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Childhood obesity may cause early onset of puberty

According to the results of a study recently published in the journal Pediatrics girls who are obese at 4 years old are significantly more likely to reach puberty before the age of 10.

This US-based study followed the development of 400 girls from 36 months up to the age of 12 years and aimed to establish a link between childhood obesity and the early onset of puberty.

The first author and Assistant Professor in Paediatric Endocrinology at the University of Michigan Joyce Lee said: ‘This is a crucial study… we witnessed early onset puberty at nine among those who were obese by the age of four… there can be long-term implications for these children’.

British researchers are warning that this alarming trend will become prevalent in the UK as our own childhood obesity levels rise to match those of the US. David Haslam, Clinical Director of the National Obesity Forum agrees: ‘We have to understand that we are catching up with the States – there’s a very small window in which we can do something about this.’

The American researchers recorded the weight and early signs of puberty through both observation and maternal interviews. Monitoring included the start of menstruation and breast development. They found that at the age of nine around 30% of the subjects were overweight.

For every extra point on the BMI scores from 36 months the chances of early onset puberty rose by an alarming 44%.

According to the Department of Health one-fifth of all children in the UK below the age of 15 years will be clinically obese by the year 2010, which matches the level of childhood obesity in the US in 2000. Figures from the International Obesity Taskforce suggest that obesity among boys in England has already caught up with those in the US.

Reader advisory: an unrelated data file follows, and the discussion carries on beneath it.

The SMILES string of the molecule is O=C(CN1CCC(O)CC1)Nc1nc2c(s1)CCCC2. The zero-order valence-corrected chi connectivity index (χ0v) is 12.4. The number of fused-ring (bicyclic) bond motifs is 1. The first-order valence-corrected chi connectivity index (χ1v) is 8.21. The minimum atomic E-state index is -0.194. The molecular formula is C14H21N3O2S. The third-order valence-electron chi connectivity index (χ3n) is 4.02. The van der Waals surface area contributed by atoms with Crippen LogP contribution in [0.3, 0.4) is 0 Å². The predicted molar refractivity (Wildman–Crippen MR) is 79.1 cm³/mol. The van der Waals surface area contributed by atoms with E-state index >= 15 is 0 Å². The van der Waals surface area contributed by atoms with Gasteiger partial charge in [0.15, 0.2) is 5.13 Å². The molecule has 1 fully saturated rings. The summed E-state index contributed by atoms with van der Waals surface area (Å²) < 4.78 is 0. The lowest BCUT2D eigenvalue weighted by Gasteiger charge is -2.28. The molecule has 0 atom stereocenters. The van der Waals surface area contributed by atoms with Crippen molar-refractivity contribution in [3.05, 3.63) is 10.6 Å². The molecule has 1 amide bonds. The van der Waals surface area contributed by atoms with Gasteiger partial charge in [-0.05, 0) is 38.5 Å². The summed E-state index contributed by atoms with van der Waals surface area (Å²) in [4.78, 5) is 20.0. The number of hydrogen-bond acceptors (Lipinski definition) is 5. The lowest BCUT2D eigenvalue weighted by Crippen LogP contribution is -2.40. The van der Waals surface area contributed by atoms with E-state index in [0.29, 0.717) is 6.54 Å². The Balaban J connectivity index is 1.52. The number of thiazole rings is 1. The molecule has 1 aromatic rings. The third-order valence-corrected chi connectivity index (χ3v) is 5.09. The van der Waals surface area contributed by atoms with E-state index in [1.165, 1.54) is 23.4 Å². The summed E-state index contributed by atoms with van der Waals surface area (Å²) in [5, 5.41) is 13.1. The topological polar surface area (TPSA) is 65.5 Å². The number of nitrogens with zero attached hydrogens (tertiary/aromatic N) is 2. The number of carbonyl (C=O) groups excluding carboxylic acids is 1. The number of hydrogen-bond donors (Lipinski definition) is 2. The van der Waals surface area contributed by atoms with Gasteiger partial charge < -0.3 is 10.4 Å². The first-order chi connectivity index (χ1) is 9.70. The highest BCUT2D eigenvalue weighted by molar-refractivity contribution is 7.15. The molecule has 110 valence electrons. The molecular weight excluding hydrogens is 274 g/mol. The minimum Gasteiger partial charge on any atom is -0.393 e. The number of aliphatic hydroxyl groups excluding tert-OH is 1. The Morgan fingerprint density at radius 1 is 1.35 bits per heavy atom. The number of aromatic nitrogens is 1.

The Government’s target of halting the rise in childhood obesity by the year 2010 looks set to be missed and pressure is mounting for the issue to be tackled.

According to the associate director of the Children’s Health and Exercise Centre at the University of Exeter other studies suggest that it is not only obesity prompting puberty, but lack of exercise too.
Guardian, 5 March 2007 <

Tighten the belt on slimming drugs
Ministers have been told that a crackdown on slimming drugs which are easily obtainable via the Internet is urgently needed. These drugs, which can be potentially fatal, are used to suppress appetite. The United Nations’ drug control agency has called for tighter controls to be implemented as they present a dangerous element in our ‘slimming obsessed’ society.

Various international conventions list 14 appetite suppressants which are prescribed to treat obesity, narcolepsy and attention deficit disorder.

Dr Philip Emafo of the International Narcotics Control Board said: ‘Effective intervention by local authorities is a must, if this trend is to be reversed… there are probably adequate regulations in place but there needs to be the implementation of these regulations.’
Metro, 1 March 2007

Diabetes genes mapped out
Researchers at Imperial College London, along with Canadian colleagues, say that they have mapped out the most important genes that put people at risk of type 2 diabetes.

These findings may be able to explain up to 70% of the genetics of the condition which offers hope that a genetic test could be developed.

The research team found 4 points on the gene map which are linked to the risk of diabetes in an individual. After scanning some 400 000 mutations, the team identified a mutation that could possibly explain the cause of type 2 diabetes.

It was in a zinc transporter – SLC30A8 – that the mutation was found. This transporter is involved in the regulation of insulin secretion and the researchers believe that it may be possible to treat some diabetes by mending this transporter.

‘Our new findings mean that we can create a good genetic test to predict people’s risk of developing this type of diabetes,’ said Professor Phillipe Froguel, ‘we can also use what we know about the specific genetic mutations associated with type 2 diabetes to develop better treatments.’

Dr Iain Frame commenting on behalf on Diabetes UK echoed this by saying that ‘the results of this research look promising… in the longer term they could perhaps lead to better treatments for people with the condition.’